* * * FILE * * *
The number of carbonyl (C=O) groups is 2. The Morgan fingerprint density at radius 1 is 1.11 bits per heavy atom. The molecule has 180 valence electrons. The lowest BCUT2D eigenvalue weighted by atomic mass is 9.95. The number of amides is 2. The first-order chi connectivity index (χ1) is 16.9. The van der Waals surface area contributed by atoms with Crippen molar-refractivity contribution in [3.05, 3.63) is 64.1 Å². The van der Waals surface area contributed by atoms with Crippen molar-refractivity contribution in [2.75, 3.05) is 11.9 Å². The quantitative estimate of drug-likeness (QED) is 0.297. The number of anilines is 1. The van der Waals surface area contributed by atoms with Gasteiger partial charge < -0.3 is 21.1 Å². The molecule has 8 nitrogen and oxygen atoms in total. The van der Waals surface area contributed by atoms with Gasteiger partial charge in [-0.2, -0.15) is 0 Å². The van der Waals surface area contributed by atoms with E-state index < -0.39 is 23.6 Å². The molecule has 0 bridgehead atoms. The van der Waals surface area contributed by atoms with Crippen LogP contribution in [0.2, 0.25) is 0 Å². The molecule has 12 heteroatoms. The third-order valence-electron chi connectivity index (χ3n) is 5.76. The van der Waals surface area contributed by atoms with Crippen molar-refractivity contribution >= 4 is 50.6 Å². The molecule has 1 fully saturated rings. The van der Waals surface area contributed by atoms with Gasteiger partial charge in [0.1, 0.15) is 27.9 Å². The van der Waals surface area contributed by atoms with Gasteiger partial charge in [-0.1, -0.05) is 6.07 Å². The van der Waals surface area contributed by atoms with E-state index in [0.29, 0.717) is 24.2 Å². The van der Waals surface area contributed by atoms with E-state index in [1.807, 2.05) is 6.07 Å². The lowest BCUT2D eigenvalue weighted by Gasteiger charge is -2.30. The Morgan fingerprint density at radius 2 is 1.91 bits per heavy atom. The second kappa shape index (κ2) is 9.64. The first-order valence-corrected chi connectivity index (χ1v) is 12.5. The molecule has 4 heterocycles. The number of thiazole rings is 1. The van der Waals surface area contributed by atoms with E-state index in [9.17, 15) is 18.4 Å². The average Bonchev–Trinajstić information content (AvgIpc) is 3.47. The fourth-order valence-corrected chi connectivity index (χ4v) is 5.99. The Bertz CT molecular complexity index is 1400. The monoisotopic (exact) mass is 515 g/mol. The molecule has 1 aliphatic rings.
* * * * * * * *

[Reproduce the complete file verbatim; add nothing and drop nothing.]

The number of carbonyl (C=O) groups is 2. The Morgan fingerprint density at radius 1 is 1.11 bits per heavy atom. The molecule has 180 valence electrons. The lowest BCUT2D eigenvalue weighted by atomic mass is 9.95. The number of amides is 2. The first-order chi connectivity index (χ1) is 16.9. The van der Waals surface area contributed by atoms with Crippen molar-refractivity contribution in [3.05, 3.63) is 64.1 Å². The van der Waals surface area contributed by atoms with Crippen molar-refractivity contribution in [2.75, 3.05) is 11.9 Å². The quantitative estimate of drug-likeness (QED) is 0.297. The number of anilines is 1. The van der Waals surface area contributed by atoms with Gasteiger partial charge < -0.3 is 21.1 Å². The molecule has 8 nitrogen and oxygen atoms in total. The van der Waals surface area contributed by atoms with Gasteiger partial charge in [-0.2, -0.15) is 0 Å². The van der Waals surface area contributed by atoms with E-state index < -0.39 is 23.6 Å². The molecule has 0 bridgehead atoms. The van der Waals surface area contributed by atoms with Crippen LogP contribution in [0.2, 0.25) is 0 Å². The molecule has 12 heteroatoms. The third-order valence-electron chi connectivity index (χ3n) is 5.76. The van der Waals surface area contributed by atoms with Crippen molar-refractivity contribution >= 4 is 50.6 Å². The molecule has 1 fully saturated rings. The van der Waals surface area contributed by atoms with Gasteiger partial charge in [0.1, 0.15) is 27.9 Å². The van der Waals surface area contributed by atoms with Gasteiger partial charge in [-0.1, -0.05) is 6.07 Å². The van der Waals surface area contributed by atoms with E-state index in [0.29, 0.717) is 24.2 Å². The van der Waals surface area contributed by atoms with E-state index in [1.807, 2.05) is 6.07 Å². The lowest BCUT2D eigenvalue weighted by Gasteiger charge is -2.30. The Morgan fingerprint density at radius 2 is 1.91 bits per heavy atom. The second kappa shape index (κ2) is 9.64. The first-order valence-corrected chi connectivity index (χ1v) is 12.5. The molecule has 4 heterocycles. The number of thiazole rings is 1. The van der Waals surface area contributed by atoms with E-state index in [9.17, 15) is 18.4 Å². The average Bonchev–Trinajstić information content (AvgIpc) is 3.47. The fourth-order valence-corrected chi connectivity index (χ4v) is 5.99. The Bertz CT molecular complexity index is 1400. The monoisotopic (exact) mass is 515 g/mol. The molecule has 1 aliphatic rings.